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3 Ways Towards Transforming Your Grief






Grief is complex. For instance, the Russian invasion of the Ukraine has brought grief to a population who are forced to flee from their homeland. The grief is widespread, being vicariously felt all over the globe which can easily not get acknowledged as grief for those who only associate grief with death. Another instance where grief is disenfranchised, not recognized is in reaction to providing care for a family member who has Alzheimer's or other ongoing serious condition. The grief gets acknowledged including many highlighted family caregiver accounts in my book "Keeping It Together: How to Cope as a Family Caregiver without Losing Your Sanity". It features the 3-A Coping Framework, a means of transforming grief using 3 action words so you are able to self monitor with self awareness: Acknowledge, Assess, Assist.


The assumptions in applying the 3-A action words Acknowledge, Assess, Assist are:

( i ) Wherever there is adversity, there is situational loss. Situational loss is the loss of a person, thing or quality, resulting from alteration of a life situation, including changes related to – in addition to death – illness, body image and environment.(The Mosby’s Medical Dictionary 8th ed. 2009)

(ii.) Grief is a reaction to situational loss and unique to the individual.

(iii.) There are potential benefits including peace and resolution in processing your grief.

The benefit for caregivers to process their grief was reinforced in my book by quoting from the article Use Grief over Alzheimer’s Loss to Transform Yourself. written by Angela Lunde who was the Mayo Clinic's health education outreach coordinator. In the following passage, she relayed the message of her teacher and mentor Lyn Prashant, Ph.D: “Grief is the most powerful untapped resource for human transformation.”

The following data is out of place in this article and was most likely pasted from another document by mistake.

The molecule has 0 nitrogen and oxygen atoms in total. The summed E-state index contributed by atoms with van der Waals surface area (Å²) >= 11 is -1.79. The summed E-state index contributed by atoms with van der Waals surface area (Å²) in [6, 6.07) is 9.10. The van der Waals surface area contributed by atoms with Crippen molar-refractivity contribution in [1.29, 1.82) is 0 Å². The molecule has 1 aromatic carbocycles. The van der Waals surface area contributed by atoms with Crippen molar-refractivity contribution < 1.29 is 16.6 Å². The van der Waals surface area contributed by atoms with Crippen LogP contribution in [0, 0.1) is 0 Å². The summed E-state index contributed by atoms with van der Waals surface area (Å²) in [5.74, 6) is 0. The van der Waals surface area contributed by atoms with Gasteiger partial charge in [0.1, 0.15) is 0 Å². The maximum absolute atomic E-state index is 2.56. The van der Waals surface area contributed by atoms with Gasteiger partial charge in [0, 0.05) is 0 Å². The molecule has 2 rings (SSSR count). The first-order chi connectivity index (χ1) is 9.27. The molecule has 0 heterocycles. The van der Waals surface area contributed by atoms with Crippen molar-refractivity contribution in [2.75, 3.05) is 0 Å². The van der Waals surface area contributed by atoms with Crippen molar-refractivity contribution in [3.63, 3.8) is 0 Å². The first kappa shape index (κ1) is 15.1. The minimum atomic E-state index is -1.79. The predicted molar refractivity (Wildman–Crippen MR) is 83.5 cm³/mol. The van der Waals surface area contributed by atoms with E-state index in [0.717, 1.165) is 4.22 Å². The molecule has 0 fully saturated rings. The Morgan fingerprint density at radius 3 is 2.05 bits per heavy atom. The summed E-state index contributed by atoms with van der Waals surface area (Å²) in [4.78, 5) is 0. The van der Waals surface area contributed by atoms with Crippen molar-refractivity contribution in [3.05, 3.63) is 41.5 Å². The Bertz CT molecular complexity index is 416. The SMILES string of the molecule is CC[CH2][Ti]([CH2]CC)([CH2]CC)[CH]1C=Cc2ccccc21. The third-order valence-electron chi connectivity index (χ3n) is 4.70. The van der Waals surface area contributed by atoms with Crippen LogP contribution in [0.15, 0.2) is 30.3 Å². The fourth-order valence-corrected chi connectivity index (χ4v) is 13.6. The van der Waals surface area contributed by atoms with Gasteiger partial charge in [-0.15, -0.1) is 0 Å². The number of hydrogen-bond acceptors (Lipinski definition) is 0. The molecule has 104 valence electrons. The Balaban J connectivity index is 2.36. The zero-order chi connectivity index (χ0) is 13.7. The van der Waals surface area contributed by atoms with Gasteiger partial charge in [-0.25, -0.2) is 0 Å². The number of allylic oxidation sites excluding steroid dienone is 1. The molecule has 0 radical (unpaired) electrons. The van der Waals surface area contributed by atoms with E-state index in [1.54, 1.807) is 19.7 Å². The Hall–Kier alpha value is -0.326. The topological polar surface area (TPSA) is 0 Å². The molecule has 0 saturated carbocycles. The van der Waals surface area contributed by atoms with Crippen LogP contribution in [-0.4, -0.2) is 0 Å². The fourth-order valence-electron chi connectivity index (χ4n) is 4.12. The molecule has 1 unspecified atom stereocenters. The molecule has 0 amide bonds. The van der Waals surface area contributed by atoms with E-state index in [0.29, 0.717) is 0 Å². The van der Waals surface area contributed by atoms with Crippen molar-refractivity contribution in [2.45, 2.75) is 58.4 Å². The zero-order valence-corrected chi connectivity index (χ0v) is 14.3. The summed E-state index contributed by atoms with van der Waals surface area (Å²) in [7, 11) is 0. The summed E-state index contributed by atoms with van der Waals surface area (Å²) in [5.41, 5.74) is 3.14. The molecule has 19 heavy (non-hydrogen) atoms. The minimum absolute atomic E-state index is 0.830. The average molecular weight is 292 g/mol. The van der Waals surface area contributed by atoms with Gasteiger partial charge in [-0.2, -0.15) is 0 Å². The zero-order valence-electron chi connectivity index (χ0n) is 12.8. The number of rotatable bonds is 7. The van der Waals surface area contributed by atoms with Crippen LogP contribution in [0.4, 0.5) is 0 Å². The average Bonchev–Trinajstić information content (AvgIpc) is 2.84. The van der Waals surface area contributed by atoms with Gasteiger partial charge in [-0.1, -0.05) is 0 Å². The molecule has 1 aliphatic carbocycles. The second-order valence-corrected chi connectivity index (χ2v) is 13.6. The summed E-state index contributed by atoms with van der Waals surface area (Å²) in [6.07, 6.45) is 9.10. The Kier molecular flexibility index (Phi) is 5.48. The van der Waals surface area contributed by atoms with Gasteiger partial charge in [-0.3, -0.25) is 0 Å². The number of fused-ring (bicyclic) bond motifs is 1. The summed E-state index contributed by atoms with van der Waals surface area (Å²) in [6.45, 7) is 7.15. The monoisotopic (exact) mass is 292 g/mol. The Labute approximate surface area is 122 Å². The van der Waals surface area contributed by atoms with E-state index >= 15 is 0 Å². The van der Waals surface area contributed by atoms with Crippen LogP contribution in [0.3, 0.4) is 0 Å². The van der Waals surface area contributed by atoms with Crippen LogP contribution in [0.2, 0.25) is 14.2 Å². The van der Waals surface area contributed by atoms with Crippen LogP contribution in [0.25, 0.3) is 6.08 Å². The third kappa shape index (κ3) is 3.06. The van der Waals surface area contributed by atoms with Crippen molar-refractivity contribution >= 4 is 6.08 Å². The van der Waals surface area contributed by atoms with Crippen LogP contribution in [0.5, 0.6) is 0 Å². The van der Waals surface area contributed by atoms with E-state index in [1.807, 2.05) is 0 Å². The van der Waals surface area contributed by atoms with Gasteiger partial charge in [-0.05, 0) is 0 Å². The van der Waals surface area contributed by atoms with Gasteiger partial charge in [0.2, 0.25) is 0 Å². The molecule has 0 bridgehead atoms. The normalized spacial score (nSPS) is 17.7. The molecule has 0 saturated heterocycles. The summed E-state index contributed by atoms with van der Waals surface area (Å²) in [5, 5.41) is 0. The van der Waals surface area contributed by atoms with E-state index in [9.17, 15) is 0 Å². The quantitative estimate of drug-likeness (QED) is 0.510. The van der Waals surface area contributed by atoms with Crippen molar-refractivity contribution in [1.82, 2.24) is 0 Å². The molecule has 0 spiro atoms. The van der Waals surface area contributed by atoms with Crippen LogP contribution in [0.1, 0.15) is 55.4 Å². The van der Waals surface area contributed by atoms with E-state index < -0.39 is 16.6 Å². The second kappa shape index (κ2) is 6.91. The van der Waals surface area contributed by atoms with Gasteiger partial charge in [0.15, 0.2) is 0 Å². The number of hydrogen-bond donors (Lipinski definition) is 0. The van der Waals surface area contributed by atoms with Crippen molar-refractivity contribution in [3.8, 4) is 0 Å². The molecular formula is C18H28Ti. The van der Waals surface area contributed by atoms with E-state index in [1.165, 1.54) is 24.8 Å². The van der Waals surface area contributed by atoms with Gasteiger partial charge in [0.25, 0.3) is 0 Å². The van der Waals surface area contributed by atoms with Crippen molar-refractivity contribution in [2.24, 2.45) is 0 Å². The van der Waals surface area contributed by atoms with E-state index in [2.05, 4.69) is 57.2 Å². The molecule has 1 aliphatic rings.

"Each of us has the opportunity to transform our grief, yet the transformation does not come without anger, pain, loneliness, and sometimes terror. I see this transformation unfolding when caregivers begin to work on what they can change and begin accepting what they can’t. I observe a shift in caregivers from “saving” their loved one to finding hope and meaning in other ways. This may be in discovering creative ways to offer the best care they can to be fully present with their loved one, and finding joy in everyday happenings. Others discover qualities about themselves they didn’t know they had, including patience, resilience and even humor in the most challenging of situations. Some caregivers find ways to help others who are experiencing similar pain or advocate for laws that support persons with Alzheimer’s disease and their families...The key I believe is to avoid feeling helpless. With incredible tenacity, many caregivers transform a heartbreaking situation into one of hope and meaning."


This perspective shines light on the positives that can come out of grief processing. Here we are focusing on the caregiving experience but there are several other circumstances where this can be applied such as marital breakup or job layoff. It can also be applied with the situational losses the Ukraine people are experiencing as well as the vicarious grief being experienced around the world. Grief processing can bring you to a transformative state of comfort, peace, truth and/or resolution. Acknowledge, Assess, Assist form the framework in addressing the loss and grief: